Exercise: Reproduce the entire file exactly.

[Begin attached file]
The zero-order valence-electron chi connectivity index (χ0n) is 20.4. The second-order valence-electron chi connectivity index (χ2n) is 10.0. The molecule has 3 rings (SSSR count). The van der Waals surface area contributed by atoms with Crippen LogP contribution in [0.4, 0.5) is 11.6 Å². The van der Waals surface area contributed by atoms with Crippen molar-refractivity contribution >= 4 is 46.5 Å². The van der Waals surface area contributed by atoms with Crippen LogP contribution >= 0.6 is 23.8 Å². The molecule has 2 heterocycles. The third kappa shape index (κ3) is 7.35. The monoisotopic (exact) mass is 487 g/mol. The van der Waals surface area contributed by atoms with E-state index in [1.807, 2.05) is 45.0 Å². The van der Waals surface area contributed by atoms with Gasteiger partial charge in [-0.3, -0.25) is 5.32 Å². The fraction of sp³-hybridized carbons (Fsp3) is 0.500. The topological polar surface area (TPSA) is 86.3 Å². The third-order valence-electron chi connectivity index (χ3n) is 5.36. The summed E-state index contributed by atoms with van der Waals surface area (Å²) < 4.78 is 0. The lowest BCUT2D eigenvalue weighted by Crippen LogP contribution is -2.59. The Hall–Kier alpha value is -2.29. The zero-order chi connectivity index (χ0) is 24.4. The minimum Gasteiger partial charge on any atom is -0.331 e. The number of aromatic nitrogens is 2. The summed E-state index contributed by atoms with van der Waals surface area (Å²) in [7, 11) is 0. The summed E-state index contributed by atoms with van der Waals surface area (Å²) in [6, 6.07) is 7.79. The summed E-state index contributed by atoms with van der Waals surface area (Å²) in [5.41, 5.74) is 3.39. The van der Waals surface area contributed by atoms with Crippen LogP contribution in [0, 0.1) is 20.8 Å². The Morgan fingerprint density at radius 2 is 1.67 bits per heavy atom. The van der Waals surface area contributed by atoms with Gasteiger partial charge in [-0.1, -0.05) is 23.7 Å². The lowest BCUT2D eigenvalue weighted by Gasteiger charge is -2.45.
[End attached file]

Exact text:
The zero-order valence-electron chi connectivity index (χ0n) is 20.4. The second-order valence-electron chi connectivity index (χ2n) is 10.0. The molecule has 3 rings (SSSR count). The van der Waals surface area contributed by atoms with Crippen LogP contribution in [0.4, 0.5) is 11.6 Å². The van der Waals surface area contributed by atoms with Crippen molar-refractivity contribution >= 4 is 46.5 Å². The van der Waals surface area contributed by atoms with Crippen LogP contribution >= 0.6 is 23.8 Å². The molecule has 2 heterocycles. The third kappa shape index (κ3) is 7.35. The monoisotopic (exact) mass is 487 g/mol. The van der Waals surface area contributed by atoms with E-state index in [1.807, 2.05) is 45.0 Å². The van der Waals surface area contributed by atoms with Gasteiger partial charge in [-0.3, -0.25) is 5.32 Å². The fraction of sp³-hybridized carbons (Fsp3) is 0.500. The topological polar surface area (TPSA) is 86.3 Å². The third-order valence-electron chi connectivity index (χ3n) is 5.36. The summed E-state index contributed by atoms with van der Waals surface area (Å²) < 4.78 is 0. The lowest BCUT2D eigenvalue weighted by Crippen LogP contribution is -2.59. The Hall–Kier alpha value is -2.29. The zero-order chi connectivity index (χ0) is 24.4. The minimum Gasteiger partial charge on any atom is -0.331 e. The number of aromatic nitrogens is 2. The summed E-state index contributed by atoms with van der Waals surface area (Å²) in [7, 11) is 0. The summed E-state index contributed by atoms with van der Waals surface area (Å²) in [6, 6.07) is 7.79. The summed E-state index contributed by atoms with van der Waals surface area (Å²) in [5.41, 5.74) is 3.39. The van der Waals surface area contributed by atoms with Crippen LogP contribution in [0, 0.1) is 20.8 Å². The Morgan fingerprint density at radius 2 is 1.67 bits per heavy atom. The van der Waals surface area contributed by atoms with Gasteiger partial charge in [-0.1, -0.05) is 23.7 Å². The lowest BCUT2D eigenvalue weighted by Gasteiger charge is -2.45.